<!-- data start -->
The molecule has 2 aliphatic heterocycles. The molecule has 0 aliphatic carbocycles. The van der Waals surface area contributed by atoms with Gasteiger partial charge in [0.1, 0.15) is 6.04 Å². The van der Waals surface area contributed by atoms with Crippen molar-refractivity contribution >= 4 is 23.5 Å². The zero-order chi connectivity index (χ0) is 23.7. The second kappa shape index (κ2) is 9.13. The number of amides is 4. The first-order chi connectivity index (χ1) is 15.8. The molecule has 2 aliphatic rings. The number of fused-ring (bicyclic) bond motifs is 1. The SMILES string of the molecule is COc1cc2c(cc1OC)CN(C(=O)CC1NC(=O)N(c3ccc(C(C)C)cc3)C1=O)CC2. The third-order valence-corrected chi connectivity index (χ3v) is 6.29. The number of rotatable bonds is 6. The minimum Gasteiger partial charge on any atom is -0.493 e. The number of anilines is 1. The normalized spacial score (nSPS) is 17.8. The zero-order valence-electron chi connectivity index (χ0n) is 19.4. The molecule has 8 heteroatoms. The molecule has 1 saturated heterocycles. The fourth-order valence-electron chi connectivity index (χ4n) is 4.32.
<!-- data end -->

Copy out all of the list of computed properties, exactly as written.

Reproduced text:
The molecule has 2 aliphatic heterocycles. The molecule has 0 aliphatic carbocycles. The van der Waals surface area contributed by atoms with Gasteiger partial charge in [0.1, 0.15) is 6.04 Å². The van der Waals surface area contributed by atoms with Crippen molar-refractivity contribution >= 4 is 23.5 Å². The zero-order chi connectivity index (χ0) is 23.7. The second kappa shape index (κ2) is 9.13. The number of amides is 4. The first-order chi connectivity index (χ1) is 15.8. The molecule has 2 aliphatic rings. The number of fused-ring (bicyclic) bond motifs is 1. The SMILES string of the molecule is COc1cc2c(cc1OC)CN(C(=O)CC1NC(=O)N(c3ccc(C(C)C)cc3)C1=O)CC2. The third-order valence-corrected chi connectivity index (χ3v) is 6.29. The number of rotatable bonds is 6. The minimum Gasteiger partial charge on any atom is -0.493 e. The number of anilines is 1. The normalized spacial score (nSPS) is 17.8. The zero-order valence-electron chi connectivity index (χ0n) is 19.4. The molecule has 8 heteroatoms. The molecule has 1 saturated heterocycles. The fourth-order valence-electron chi connectivity index (χ4n) is 4.32.